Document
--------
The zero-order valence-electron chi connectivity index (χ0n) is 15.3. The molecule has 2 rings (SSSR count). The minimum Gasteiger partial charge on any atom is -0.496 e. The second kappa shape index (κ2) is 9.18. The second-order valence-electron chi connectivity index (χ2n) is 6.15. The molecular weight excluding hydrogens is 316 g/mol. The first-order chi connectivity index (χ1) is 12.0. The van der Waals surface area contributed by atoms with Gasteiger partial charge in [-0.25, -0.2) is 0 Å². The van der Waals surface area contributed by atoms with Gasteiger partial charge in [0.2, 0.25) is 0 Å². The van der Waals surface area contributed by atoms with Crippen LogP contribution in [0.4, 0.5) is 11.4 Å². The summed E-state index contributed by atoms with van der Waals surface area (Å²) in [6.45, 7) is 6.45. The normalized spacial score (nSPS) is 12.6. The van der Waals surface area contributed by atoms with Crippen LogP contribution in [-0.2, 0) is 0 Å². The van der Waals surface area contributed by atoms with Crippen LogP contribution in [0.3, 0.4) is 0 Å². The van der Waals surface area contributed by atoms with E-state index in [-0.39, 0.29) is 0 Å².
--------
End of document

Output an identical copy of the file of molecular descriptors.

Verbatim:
The zero-order valence-electron chi connectivity index (χ0n) is 15.3. The molecule has 2 rings (SSSR count). The minimum Gasteiger partial charge on any atom is -0.496 e. The second kappa shape index (κ2) is 9.18. The second-order valence-electron chi connectivity index (χ2n) is 6.15. The molecular weight excluding hydrogens is 316 g/mol. The first-order chi connectivity index (χ1) is 12.0. The van der Waals surface area contributed by atoms with Gasteiger partial charge in [-0.25, -0.2) is 0 Å². The van der Waals surface area contributed by atoms with Gasteiger partial charge in [0.2, 0.25) is 0 Å². The van der Waals surface area contributed by atoms with Crippen LogP contribution in [0.4, 0.5) is 11.4 Å². The summed E-state index contributed by atoms with van der Waals surface area (Å²) in [6.45, 7) is 6.45. The normalized spacial score (nSPS) is 12.6. The van der Waals surface area contributed by atoms with Crippen LogP contribution in [-0.2, 0) is 0 Å². The van der Waals surface area contributed by atoms with Crippen LogP contribution in [0.3, 0.4) is 0 Å². The van der Waals surface area contributed by atoms with E-state index in [-0.39, 0.29) is 0 Å².